Perhaps Achebe’s most disappointing book, or to phrase matters differently, his most inferior work, is There was a Country: A Personal History of Biafra (2012). As a personal testament, the book vindicates the time-honored dictum that “the personal is political”. Perhaps we need not be critical of Achebe’s passionate defence of his ethnic group, or of the short-lived Biafra, and his role in it. Yet there is something distasteful about open myopia of blind ethnic solidarity or communal jingoism. What is striking about the book is its complete lack of a keen political insight, its petty romantic vision of Nigeria’s political history. For example, consider the book’s astonishing claims, namely that the Igbos wholly deserved their entrenched positions in the military, economic, and bureaucratic structures of pre-civil war Nigeria (“… the Igbos led the nation in virtually every sector— politics, education, commerce, and the arts”, pp. 66-67); that all non-Igbo Nigerians are united by their hatred for the Igbo ethnic group; and that British rule in Nigeria and elsewhere was not, as popularly assumed, an unmitigated disaster. According to Achebe in There was a Country, the British government ruled the Nigerian colony “with considerable care… and competently… British colonies were more or less expertly run” (p. 43). In the same book, however, Achebe accuses British colonial officials of rigging the election and the population census in favour of conservative elements such as Sir Ahmadu Bello, the Sardauna of Sokoto from the “Islamic territories” (p. 46; Achebe does not say that the Igbo were from the “Christian territories”), people who “had played no real part in the struggle for independence” (p. 52). In addition, for Achebe it was the behaviour of the British that sowed the seeds of Nigeria’s eventual descent into civil war. If indeed Achebe has this rosy view of colonial rule, then his entire corpus of anti-colonial polemic and cultural nationalism has been in vain, or, in a way, a hypocritical effort at self-publicity.
Worse, Achebe argues, in an astonishing moment of historical revisionism, that the originators of the very idea of one-Nigeria were “leaders and intellectuals from the Eastern Region” (p. 52). This may explain why he credits Nnamdi Azikiwe with the enviable position of being “father of African independence” (“There was no question at all about that”, (p. 41). In sum, then, there are many instances of sloppy argument and poor judgment in the book, as, for example, Achebe’s claim that Nigeria failed to develop because the Igbo, despite their “competitive individualism” and a unique “adventurous spirit”, were excluded from Nigerian economic, social, and political life. Examples of Achebe’s unsophisticated political perception of things are, first, his lack of political sensitivity concerning non-Igbo political leaders such as Obafemi Awolowo, Ahmadu Bello, and Abubakar Tafawa Balewa. The first two are seen by Achebe as ruled by inordinate ambition (“resuscitated ethnic pride”) and conservative traditionalism respectively. The latter Achebe almost casts into the role of a lackey of the Western world, which, he claims, turned (“built up”) Balewa through flattery into a great statesman (p. 51).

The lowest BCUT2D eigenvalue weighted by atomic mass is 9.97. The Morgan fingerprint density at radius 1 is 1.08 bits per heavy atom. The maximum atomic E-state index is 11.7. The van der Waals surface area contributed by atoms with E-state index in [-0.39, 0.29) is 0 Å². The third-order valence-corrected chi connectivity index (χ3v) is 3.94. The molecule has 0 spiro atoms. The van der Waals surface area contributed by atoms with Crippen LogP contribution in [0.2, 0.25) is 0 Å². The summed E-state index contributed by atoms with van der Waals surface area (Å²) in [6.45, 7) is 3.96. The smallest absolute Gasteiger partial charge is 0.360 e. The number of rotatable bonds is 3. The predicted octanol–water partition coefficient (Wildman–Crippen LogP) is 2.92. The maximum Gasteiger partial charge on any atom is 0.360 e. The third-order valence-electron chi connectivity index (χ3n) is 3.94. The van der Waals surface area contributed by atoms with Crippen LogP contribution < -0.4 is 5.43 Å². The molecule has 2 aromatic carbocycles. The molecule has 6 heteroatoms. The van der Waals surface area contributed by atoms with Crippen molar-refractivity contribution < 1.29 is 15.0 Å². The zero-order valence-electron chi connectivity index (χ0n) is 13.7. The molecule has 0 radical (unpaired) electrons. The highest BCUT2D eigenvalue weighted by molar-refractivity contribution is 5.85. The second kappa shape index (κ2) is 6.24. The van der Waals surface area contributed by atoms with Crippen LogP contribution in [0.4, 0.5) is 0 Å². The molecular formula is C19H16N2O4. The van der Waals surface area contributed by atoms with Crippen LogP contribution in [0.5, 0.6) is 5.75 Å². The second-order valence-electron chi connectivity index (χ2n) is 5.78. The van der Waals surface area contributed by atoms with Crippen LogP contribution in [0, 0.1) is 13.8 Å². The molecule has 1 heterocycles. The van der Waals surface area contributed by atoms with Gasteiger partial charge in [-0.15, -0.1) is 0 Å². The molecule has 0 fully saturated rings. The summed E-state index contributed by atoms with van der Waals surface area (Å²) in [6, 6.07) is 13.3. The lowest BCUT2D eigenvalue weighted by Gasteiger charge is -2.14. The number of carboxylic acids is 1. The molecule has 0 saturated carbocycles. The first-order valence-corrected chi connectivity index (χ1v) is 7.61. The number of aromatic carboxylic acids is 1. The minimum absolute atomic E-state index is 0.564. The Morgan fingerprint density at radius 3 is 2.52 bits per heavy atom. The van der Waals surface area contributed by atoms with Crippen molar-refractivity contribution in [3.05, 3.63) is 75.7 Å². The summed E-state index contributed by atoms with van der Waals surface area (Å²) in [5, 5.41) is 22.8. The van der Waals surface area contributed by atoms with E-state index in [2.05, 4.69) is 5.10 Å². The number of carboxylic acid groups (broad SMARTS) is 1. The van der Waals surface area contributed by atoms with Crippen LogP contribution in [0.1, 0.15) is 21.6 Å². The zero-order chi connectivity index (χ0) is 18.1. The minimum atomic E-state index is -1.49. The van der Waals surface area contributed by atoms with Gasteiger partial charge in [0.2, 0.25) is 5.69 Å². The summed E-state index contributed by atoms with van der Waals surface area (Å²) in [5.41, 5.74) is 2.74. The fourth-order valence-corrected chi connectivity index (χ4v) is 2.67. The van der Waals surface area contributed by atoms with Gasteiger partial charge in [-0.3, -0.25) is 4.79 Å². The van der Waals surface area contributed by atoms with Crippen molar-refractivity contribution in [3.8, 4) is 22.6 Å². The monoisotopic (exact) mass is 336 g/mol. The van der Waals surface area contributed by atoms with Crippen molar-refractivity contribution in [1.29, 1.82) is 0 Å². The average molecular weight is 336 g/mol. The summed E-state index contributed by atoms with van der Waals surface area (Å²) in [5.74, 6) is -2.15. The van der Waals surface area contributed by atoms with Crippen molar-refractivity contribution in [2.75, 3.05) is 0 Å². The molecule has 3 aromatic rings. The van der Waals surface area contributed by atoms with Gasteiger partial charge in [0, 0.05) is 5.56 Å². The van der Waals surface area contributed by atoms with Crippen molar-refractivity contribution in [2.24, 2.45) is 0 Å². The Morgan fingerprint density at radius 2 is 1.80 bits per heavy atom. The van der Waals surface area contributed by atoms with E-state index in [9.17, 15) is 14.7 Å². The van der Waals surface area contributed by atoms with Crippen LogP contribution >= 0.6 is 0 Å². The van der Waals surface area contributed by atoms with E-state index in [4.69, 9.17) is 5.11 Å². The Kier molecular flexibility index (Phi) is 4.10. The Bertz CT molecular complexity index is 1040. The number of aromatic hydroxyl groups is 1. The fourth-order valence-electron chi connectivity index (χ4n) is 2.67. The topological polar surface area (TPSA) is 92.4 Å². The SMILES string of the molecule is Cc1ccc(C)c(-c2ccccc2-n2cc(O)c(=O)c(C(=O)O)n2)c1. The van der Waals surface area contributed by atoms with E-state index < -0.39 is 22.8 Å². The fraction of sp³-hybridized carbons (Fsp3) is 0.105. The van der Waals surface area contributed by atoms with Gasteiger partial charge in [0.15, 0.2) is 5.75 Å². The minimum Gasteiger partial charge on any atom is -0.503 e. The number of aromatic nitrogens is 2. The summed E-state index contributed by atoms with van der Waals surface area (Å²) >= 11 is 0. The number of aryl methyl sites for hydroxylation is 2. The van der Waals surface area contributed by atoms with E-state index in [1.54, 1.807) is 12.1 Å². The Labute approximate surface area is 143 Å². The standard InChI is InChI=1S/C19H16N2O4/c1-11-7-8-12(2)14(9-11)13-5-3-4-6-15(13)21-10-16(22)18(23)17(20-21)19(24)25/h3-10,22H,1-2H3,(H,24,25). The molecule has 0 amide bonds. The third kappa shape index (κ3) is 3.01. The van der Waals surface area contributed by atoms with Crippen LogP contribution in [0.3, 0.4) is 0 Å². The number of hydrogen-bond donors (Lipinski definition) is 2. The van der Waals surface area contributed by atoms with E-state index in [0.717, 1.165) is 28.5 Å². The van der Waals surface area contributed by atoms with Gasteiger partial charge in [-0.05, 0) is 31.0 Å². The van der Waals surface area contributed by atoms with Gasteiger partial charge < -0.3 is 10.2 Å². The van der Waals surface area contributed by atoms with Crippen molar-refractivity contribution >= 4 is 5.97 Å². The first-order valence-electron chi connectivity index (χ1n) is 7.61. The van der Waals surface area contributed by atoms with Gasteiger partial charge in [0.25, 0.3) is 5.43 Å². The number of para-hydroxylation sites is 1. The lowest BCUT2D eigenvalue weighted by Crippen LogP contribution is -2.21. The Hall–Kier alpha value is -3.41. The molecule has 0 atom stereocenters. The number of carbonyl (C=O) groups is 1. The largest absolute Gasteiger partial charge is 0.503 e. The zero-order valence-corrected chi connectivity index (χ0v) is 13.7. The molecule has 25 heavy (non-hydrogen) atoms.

It is thus fair to say that, in There was a Country at least, Achebe is an overwhelmingly “ethnic nationalist”, an “Igbo-phile” (or a philo-Igbonis, to coin a new term), and a Biafra apologist to boot. He is, in this book at least, a homo duplex, the Double Man, in effect, both Biafran and Nigerian; Igbophile and Nationalist; Anti-colonial Writer and a Post-colonial Apologist of Expert British Rule. This should explain why the book has a schizoid thematic orchestration and its claims pressed within a phlegmatic stylistic mode, which, again and again, has proved incapable of sustained irony. Surely, then, There was a Country is a patchwork of Achebe’s deep, even unconscious, prejudices. In one moment after another, the book fails to offer a finely integrated presentation of a realistic historical, geographical, economic, and culturally diverse, though troubled, country.
So while I pay tribute to this important novelist and essayist, I should remark, at the same time, that we should not, in our romantic rush to venerate our little (culture) heroes, forget earlier illustrious and master English-speaking storytellers such as Amos Tutuola (1920-1997) and Cyprian Odiatu Ekwensi (1921-2007). Their books, The Palm-Wine Drinkard and his Dead Palm-Wine Tapster in the Deads’ Town (written 1946 and published in 1952) and People of the City (1954), are two outstanding pieces of literature and narrative self-assertion that blazed the trail in modern, English-speaking African fiction writing. In the same manner, while we pay tribute to Achebe and his literary legacy, let us not also forget great post-colonial African storytellers such as Ayi Kwei Armah, Sambene Ousmane, Ngugi wa Thiog’o, and, not least, the incomparable Kenyan writer, Meja Mwangi, the author, in my opinion, of the finest African novel ever—Going Down River Road (1977).
As for Achebe, I say “goodbye”; for there was indeed a great novelist, but who, tragically, had to write the greatest anti-novel of his career—There Was a Country: A Personal History of Biafra.
Professor Ibrahim Bello-Kano is of the Department of English and French, Bayero University, Kano